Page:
(Welcome to The Daily Stream, an ongoing series in which the /Film team shares what they've been watching, why it's worth checking out, and where you can stream it.)

The Series: "The Unknowable"

Where You Can Stream It: YouTube

The Pitch: One fateful night in 1948, Thaddeus Wilcox fled his seemingly perfect home in San Francisco with his wife, Fanny, and her mute sister, Mabel, and headed to the Mojave Desert, to a strip known as Silent Creek. It was there he attempted to make contact with an unknown species not of this earth, prompted by frightening visions and his wife's strange dreams. But in doing so, he unexpectedly invited in something even worse, something more sinister than he could've imagined, creating a disturbing pathway to one of the most haunting stories the world we live in may never know … that is, until now, with "The Unknowable."

Vintage cosmic horror in the California desert (that is only 40 minutes long)? Let's go.

Why It's Essential Viewing

Let's start here: Have you ever seen "The Den"? The brilliance of that little-known, criminally underseen screenlife horror gem is fodder for another day on "The Daily Stream," but it's crucial to mention because the film's writer-director, Zachary Donahue, is the unexpected creator of "The Unknowable." Those of you who have seen "The Den" will probably be taken by surprise by this information because the two pieces of horror media could not be more different. But the unforeseen scope of Donahue's talent across the board—from the directing to the editing of both projects, and especially the writing of this latest piece—is undeniable with this latest work, a 40-minute found footage tale that is so stylized and specific, it's nearly impossible to not be captivated by it.

First off, "The Unknowable" is told as an episodic documentary in ten parts that follows the Wilcox family from their relocation to Silent Creek until the end of their lives. Donahue uses modern black and white footage he shot for the project alongside found clips of the era, with repeating imagery being a cornerstone of establishing character, plot, and locations. The piece is narrated by a man (Sean Burgos) who will instantly make the series feel like Wes Anderson's answer to cosmic horror, but his narrations seep into your psyche and become the perfect guide through the Wilcox's story. His cadence paired with Donahue's writing is pitch-perfect for the vintage feel of the series and the general excitement its story brings.

A New Take On Cosmic Horror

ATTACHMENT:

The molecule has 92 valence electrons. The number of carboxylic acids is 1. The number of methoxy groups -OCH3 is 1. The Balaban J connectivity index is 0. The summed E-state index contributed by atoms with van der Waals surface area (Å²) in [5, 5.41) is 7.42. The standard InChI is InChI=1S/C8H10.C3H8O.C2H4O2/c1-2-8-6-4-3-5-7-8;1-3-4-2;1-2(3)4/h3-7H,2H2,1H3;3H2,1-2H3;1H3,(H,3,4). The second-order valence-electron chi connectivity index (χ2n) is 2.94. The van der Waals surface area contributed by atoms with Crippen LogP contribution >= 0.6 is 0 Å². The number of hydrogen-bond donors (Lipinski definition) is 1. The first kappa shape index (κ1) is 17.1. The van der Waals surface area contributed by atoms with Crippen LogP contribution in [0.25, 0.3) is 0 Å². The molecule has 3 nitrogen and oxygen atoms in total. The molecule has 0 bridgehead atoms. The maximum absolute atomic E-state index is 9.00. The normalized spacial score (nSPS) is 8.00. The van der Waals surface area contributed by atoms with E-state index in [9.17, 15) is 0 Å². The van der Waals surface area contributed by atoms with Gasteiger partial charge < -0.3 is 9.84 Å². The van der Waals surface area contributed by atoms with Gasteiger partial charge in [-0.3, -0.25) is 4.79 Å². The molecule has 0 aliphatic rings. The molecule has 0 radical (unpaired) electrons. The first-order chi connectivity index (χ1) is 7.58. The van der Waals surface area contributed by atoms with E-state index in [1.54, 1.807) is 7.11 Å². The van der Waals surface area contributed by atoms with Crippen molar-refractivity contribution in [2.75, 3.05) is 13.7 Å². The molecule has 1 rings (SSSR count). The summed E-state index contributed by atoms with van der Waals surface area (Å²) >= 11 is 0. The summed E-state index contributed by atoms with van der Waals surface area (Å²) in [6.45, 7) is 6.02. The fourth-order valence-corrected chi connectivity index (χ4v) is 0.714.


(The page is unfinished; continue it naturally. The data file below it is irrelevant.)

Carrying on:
The performances in the series, though they are entirely wordless as per the documentary style of the piece, are stylistic and smart, giving us just enough to get into the character visually. From there, we create a three-dimensional version of them in our heads when adding in the narrator's words. It's a great collaboration between actors and the creative lead that really works to Donahue's advantage here. Add in the mystical overlay of the series' haunting and otherworldly score, and you've got yourself a series firing on all cylinders.

The series is pure cosmic horror, and there are so many ways to interpret such a broad (yet generally well-defined) subgenre. Donahue manages to make the concept feel so unique and special within the world he's created—and hoo boy, is there a ton of impeccable world-building in this series—and he doesn't shy away from intricacies within the cosmic horror shell. The series steers into sci-fi at some points with its attention to detail, but he also manages to stay true to the core of cosmic horror: that which we could never truly comprehend.

Shorter films have been steadily coming back over recent years, and with a sub-40 minute run time here, "The Unknowable" couldn't be more of a pocket-sized watch that packs a real punch. Donahue gets in and gets out, letting his concepts and creations wash over you while you continue to consider them in the aftermath. The point is, of course, that his story is, in and of itself, unknowable at its core, but it in no way cheapens the journey that brings the audience to that realization. In fact, it's one of the most unique and fun cosmic horror rollercoasters I've ever had the pleasure to ride — and it couldn't be more worth your time.

Read this next: The Best Cosmic Horror Movies That Will Make You Hate The Unknown

The post The Daily Stream: The Unknowable Is the Wes Anderson Answer to Cosmic Horror From an Unexpected Genre Talent appeared first on /Film.